Never before in human history have we faced such a dire crisis, where human beings and much of our biodiversity are threatened with extinction: The sixth extinction. Clearly, there are distressing signs in this direction. But all is not lost. We humans can rise to the challenge, change our lifestyles and patterns of production, pressure our governments, and where necessary, mobilise mass civil disobedience and non-cooperation movements of an entirely non-violent nature.
We can commit ourselves wholeheartedly to a utopia that will foster paradigms of development that are not dependent on fossil fuels. This may entail working towards the Gandhian and Christian ideal of Kingdom of God, the Buddhist Shambala, and the Marxist notion of a classless society.
As we write there are agonising pictures emerging out of Somalia showing starving people and emaciated children who are not even able to walk. Drought is wreaking havoc in Somalia, leading to mass migration and deaths. The people have lost everything and say there is nothing to go back to. Meanwhile, Pakistan has yet to recover from the massive flooding where a record 33 million people were displaced by 10 feet of water from excessive rainfall. Earlier, about six million people were displaced in Bangladesh and eastern India due to heavy rains.
In April this year temperatures in the Antarctic went up by 40 degree Celsius, from -70 C to -30 C. Scientists warn if these temperatures continue to repeat, glaciers like the Thwaites may melt, unleashing unprecedented sea level rise. It is even possible that all coastal cities may go underwater by 2050.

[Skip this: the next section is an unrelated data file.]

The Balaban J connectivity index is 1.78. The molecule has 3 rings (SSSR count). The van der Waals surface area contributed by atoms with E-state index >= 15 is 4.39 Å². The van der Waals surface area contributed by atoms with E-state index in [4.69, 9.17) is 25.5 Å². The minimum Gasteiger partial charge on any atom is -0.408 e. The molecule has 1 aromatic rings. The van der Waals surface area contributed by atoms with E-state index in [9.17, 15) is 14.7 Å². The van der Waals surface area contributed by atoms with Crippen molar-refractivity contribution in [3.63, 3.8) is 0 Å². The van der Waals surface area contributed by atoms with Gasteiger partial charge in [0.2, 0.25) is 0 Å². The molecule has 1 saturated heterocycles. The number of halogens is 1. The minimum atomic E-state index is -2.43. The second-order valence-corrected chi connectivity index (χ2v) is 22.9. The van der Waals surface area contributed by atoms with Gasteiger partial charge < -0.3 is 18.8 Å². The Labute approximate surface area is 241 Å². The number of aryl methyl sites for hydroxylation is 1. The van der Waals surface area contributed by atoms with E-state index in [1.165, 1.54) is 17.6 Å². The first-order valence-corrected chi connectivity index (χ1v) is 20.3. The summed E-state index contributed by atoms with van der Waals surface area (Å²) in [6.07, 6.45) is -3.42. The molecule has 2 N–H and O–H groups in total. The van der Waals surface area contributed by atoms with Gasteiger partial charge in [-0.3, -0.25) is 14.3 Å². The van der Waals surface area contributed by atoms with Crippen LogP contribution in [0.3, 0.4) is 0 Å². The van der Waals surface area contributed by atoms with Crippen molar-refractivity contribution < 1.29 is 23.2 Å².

No part of the planet has been spared; with raging wildfires in California, a record of 40 C temperature in parts of Britain, and hundreds of people dying in Spain due to extreme heat. India is expecting a 10 per cent shortfall in food production due to intense rains and drought in different parts of the country. The government has already banned the export of broken rice and imposed a 20 per cent duty on rice exports.
The consequences of climate change now include:
- intense droughts
- water scarcity
- severe fires
- rising sea levels
- melting polar ice
- catastrophic storms
- declining biodiversity
Despite several Conference of Parties (COP) meetings, high on rhetoric and pledges, governments are slow to act; or do not act at all. A great injustice is occurring all over the world today, and the vulnerable and poor communities are at the receiving end. It is the rich countries that are historically responsible for the carbon emissions resulting in climate change, although the poor countries are most affected by it.